“I wasn’t wearing a bell,” Lex said dryly. “I wouldn’t have expected you to. What am I doing here?”

He saw the moment Clark’s eyes got belligerent. The morning sparkle replaced by resentment and Lex felt a nudge of satisfaction at that.

“I could have left you on the road,” Clark said sourly and when Lex kept waiting, he elaborated. “You were dead set against the hospital and didn’t want to go home.”

“So you brought me to your house?”

Clark narrowed his eyes, clearly not pleased. “I’ve made better decisions.”

Lex ran his tongue along the faintly swollen edge of a split lip. Picking a fight with Clark seemed inherently counter productive. There was nothing to fight over at the moment, worthy of taxing his throbbing head.

“How did you know?” he finally asked.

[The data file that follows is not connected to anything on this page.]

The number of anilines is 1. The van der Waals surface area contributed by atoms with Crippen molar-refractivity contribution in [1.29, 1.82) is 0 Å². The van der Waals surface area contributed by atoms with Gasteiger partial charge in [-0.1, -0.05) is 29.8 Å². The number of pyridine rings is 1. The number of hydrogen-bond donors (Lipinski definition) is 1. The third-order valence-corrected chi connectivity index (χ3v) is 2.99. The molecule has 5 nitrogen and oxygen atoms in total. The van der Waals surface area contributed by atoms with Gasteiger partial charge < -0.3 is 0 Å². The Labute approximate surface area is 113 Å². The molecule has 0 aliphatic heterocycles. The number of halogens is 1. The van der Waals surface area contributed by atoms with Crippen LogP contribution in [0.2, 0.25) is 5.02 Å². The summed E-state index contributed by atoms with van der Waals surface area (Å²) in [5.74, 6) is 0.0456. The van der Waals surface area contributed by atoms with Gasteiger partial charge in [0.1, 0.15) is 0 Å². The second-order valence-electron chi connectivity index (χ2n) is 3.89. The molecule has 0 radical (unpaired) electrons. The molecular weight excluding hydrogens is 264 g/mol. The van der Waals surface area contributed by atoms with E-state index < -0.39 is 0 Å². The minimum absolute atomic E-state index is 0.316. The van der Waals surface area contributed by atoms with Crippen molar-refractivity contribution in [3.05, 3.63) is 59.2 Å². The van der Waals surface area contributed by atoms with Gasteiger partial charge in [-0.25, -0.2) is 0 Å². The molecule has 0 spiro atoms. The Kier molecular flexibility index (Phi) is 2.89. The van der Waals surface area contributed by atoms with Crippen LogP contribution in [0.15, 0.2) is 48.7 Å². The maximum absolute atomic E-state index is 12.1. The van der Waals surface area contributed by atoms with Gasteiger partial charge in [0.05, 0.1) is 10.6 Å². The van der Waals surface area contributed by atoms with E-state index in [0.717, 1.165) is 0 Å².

Clark’s eyes flickered away a moment with that look Clark got when he was considering a lie. Lex knew it so well it was almost comforting.

“Lois told me.” Clark shrugged. “Said she saw them take off after you, and I was heading that way – -” he shrugged again, as if to drive home the pure happenstance. “We need to call the sheriff. Somebody’s probably already reported your car.”

“No,” Lex said and Clark blinked at him.

“What do you mean, ‘no’? They can’t get away with what they did to you.”

“Sure they can. If I can’t identify them, which is a distinct possibility and if they have alibis from their buddies at the bar or the turkey shoot or pool hall or where ever they hang out, you think the sheriff will take my word over theirs? If you haven’t noticed, I’m this month’s town pariah. My pull isn’t exactly what it used to be.”

“I know exactly who they are and I’ll pick them all out of a line up, and give a statement and testify if it comes to it.” Clark declared with absolute certainty.

There was something fierce in his eyes, something offended that was in no way directed at Lex. It was almost – – touching. If Lex didn’t know better, he’d almost think Clark was angry about them hurting him – – instead of just angry over the general principle of the thing.